Ancient, unwritten protocols for Christmas sermons suggest that preachers emphasize the joyful, childlike dimensions of this great Solemnity rather than the profoundly serious and penetrating aspects of the Incarnation, the key doctrine underlying Christmas, and one of the four fundamental truths of Christian faith. In a sense, Easter is a highly appropriate time for sermonizing on the latter – all of Holy Week, for that matter. Yet the Incarnation – the Son of God’s assumption of human nature through the consent of the Virgin Mary – remains a theme that somehow must be focused upon, year after year, at all the Christmas Masses.
When preaching or writing or even thinking about the Incarnation, one knows from the start that one cannot avoid stuttering; the Mystery is ineffable. Yet try we must.
Recall Pope John Paul II’s visit to the Grotto of the Nativity; he entered the Chamber of the Manger quite alone, barring television cameras, and even a trusted aide. He must be surrounded by absolute silence; the human being is but a creature, albeit the glory of all creation, in the presence of the infinite, almighty Creator. One thinks of Moses before the burning bush, where the very ground is eternally sanctified, and the most noble creature immediately feels the need to remove his or her sandals.
But the key existential lesson of the Incarnation requires special emphasis every Christmas. In other words, what does the Incarnation mean to us, for us? How can it make our lives more meaningful – more tolerable, in a most fundamental way?
This very question was recently addressed by Nobel Laureate Mario Vargas Llosa in Madrid’s leading newspaper El Pais. Discussing Pope Benedict XVI’s highly successful visit to Spain earlier this year, Vargas Llosa argued that to men and women still mesmerized by atheism as the only answer to key global problems relating to civilization and personal fulfillment, "the idea of definitive extinction will continue to be intolerable to the ordinary person, who will find in faith that hope of life after death which they have never been able to relinquish."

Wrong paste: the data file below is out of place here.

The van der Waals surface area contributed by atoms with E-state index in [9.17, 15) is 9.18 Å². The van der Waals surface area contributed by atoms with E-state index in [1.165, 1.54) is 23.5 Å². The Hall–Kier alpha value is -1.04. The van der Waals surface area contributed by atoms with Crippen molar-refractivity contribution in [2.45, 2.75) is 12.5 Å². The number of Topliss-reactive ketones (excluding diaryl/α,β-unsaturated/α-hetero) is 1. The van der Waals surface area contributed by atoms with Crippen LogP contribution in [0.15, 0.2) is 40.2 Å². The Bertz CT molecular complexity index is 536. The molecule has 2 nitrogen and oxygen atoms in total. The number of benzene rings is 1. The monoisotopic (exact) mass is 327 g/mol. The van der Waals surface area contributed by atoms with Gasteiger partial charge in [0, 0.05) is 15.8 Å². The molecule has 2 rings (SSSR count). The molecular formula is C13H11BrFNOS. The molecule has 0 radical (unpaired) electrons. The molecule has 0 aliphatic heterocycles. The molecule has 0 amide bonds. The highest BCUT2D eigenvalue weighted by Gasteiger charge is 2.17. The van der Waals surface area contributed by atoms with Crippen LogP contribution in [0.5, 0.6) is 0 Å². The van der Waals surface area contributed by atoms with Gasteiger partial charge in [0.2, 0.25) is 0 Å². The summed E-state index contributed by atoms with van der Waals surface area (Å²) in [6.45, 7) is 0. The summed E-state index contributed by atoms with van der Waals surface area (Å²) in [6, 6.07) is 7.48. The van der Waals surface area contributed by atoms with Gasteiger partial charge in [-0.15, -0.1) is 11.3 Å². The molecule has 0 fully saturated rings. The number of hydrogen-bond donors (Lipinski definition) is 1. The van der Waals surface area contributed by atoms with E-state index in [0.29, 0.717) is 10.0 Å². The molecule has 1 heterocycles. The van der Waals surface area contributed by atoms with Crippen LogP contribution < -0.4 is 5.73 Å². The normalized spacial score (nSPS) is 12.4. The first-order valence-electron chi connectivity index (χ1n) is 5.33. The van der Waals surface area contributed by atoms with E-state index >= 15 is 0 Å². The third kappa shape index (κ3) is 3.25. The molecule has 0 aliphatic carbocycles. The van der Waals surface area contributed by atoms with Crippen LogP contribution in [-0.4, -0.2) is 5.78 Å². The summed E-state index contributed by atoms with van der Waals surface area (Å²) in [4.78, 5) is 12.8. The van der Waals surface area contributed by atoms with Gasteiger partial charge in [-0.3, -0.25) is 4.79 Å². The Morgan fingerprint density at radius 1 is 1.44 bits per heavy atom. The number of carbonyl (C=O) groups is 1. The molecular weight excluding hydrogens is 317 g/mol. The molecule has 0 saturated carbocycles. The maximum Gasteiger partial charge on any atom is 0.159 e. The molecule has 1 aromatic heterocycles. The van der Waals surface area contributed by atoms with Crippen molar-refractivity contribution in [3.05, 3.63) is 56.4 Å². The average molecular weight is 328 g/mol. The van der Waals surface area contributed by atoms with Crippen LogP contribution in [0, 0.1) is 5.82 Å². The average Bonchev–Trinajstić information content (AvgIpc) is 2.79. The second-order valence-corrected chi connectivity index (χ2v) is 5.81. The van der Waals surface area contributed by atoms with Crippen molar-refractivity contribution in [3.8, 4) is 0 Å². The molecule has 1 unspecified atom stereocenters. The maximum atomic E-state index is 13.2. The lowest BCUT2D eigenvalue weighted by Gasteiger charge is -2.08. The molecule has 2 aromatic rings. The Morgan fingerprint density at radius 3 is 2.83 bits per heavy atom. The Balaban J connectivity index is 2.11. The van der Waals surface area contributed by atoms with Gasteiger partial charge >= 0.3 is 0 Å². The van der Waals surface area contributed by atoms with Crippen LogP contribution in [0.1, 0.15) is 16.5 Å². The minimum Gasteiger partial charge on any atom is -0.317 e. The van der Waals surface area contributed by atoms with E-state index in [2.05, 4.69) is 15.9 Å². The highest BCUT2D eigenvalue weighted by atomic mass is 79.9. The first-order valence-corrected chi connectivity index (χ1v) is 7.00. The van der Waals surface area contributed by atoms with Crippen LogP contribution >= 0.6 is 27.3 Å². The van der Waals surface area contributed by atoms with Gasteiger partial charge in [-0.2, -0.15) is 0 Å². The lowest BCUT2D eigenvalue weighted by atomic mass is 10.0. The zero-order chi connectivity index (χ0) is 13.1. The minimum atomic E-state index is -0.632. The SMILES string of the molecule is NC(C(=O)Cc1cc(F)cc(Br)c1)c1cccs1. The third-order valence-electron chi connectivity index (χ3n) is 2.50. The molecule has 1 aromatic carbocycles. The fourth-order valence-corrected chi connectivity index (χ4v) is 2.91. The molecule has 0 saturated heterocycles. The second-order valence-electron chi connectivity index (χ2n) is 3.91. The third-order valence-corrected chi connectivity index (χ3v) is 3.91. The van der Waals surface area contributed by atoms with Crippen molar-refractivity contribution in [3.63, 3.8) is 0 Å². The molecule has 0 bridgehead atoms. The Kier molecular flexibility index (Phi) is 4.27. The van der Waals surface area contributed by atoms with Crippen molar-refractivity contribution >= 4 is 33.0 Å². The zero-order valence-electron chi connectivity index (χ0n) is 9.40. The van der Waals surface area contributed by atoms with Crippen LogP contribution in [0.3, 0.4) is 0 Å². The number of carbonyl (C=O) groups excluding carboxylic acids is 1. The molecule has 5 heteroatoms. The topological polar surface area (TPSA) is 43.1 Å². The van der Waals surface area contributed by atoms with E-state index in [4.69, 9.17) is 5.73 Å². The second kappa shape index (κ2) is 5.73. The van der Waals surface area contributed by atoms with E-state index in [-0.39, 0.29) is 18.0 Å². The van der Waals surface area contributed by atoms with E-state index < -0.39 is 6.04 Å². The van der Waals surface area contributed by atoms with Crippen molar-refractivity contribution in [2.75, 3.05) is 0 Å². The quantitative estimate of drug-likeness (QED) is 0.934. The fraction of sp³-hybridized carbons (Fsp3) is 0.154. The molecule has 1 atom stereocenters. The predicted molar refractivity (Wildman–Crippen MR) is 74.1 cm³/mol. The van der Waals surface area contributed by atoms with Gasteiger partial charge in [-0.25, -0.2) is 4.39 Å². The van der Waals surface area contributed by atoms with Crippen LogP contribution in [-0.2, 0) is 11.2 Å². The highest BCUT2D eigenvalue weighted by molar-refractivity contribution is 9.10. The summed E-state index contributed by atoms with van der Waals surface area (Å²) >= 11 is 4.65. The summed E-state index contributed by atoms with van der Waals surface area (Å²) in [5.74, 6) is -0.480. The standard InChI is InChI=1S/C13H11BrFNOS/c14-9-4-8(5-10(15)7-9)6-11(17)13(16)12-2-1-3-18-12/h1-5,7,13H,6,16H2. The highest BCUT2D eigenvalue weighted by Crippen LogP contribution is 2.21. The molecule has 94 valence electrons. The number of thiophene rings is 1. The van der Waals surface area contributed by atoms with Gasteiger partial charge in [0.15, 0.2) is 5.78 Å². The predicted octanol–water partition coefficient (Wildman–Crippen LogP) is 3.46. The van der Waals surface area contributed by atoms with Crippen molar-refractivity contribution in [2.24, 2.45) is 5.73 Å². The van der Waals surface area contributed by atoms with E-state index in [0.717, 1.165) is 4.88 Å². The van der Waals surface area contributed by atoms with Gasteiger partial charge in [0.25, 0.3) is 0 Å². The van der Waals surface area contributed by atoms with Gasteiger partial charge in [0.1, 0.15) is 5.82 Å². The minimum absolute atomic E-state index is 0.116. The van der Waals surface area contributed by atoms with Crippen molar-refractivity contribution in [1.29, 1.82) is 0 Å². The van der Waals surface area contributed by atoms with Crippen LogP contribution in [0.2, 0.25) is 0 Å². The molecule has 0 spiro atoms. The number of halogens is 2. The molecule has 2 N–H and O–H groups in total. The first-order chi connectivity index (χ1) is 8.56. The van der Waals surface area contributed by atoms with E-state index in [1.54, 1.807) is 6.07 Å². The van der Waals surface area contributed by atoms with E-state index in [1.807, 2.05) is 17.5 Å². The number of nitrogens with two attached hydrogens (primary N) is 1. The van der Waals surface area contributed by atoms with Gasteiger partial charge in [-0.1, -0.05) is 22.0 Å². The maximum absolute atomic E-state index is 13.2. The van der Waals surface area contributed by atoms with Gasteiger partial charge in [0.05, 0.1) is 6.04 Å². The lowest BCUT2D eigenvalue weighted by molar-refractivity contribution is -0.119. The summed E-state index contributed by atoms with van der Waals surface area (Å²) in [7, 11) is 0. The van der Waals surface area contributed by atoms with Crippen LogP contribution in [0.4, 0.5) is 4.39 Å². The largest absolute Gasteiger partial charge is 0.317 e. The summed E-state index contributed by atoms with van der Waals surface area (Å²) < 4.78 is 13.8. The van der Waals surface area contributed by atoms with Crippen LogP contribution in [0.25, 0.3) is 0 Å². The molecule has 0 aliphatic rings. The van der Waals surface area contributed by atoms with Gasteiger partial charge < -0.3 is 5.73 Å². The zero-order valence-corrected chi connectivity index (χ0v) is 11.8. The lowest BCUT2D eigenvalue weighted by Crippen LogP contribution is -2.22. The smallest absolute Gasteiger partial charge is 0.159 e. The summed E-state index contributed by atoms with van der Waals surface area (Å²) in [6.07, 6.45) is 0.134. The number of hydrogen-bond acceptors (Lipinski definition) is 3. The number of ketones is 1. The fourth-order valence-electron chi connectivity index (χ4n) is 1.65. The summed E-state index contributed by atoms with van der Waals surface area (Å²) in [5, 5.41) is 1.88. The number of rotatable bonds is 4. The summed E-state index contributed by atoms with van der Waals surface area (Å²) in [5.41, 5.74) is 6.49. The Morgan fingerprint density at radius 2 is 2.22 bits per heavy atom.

Thus, the existential message of the Incarnation, as expressed by a literary giant of our contemporary scene.
Vargas Llosa is saying for our 21st century what has been said thousands of times for centuries past – what has been said by sages, philosophers, psychologists and theologians from times immemorial; specifically, that all fears and anxieties can be reduced ultimately to one terrifying ghost, the certainty of death, and with it, the specter of extinction.
The great St. Augustine, who ranks alongside a handful of theological superstars, wrestled with this issue as early as the fourth century in the enduring classic, The City of God, when he wrote: "From the first moment we find ourselves in a mortal body, something happens within us which steadily leads us toward death… Each one of us is nearer death a year hence than a year ago, nearer tomorrow than he was today… Our entire lifetime is… a racing toward death…"
Such is the truth set forth by reason alone or philosophy, and, of course, confirmed through Revelation. It is also a truth which modern empirical psychologists have pondered and attempted to work upon in almost countless theories, several impacting man’s existence in the world today. Thus, Martin Heidegger, whose depressing ideas about Being and Time have thoroughly penetrated modern society, defined man as, simply, "Being-toward-death." (The German reads, Sein zum Tode.) According to Heidegger, the human being (you and I) is simply "thrown" into existence (Geworfenkeit) and in the midst of Dread (Angst) with nothing and no one to come to his help.
This is where Christmas changes the scene for believers such as you and me. Christmas – the Incarnation, the Son of God’s taking on our human nature – is both the key and the light beyond the terrible canyon of death. Christmas introduces the living God and Creator into our very midst with not only the answers but also the spiritual energy to progress forward in a world filled with meaning, since we can be sure that Dread (Angst) cannot overcome us. Christ the Lord has come into our world as our Savior – to gift us with all that we need to find our way in the darkest areas of the tunnel of life, where the light shines without interruption, showing us the way and the destination both.
God-is-with-us! Christmas assures us of this truth, so beautifully encapsulated in the Hebrew word chosen by Isaiah: Emmanuel. He is not simply the Eternal Other but God-in-our-midst. Born at Bethlehem, he lives (present tense indicative) and walks with us, guiding us. And he awaits us now, as our ultimate goal. (All these verbs are present tense indicative!)
This is why Christmas is so meaningful to an adult; it is not simply meant for children. Truly Mozart-like, its joy rests on, and emanates from, the profoundly awesome Mystery of an Incarnate God. Hence, we pray in caroling today, "Fall on your knees … O hear the angel voices, O night divine, O night when Christ was born."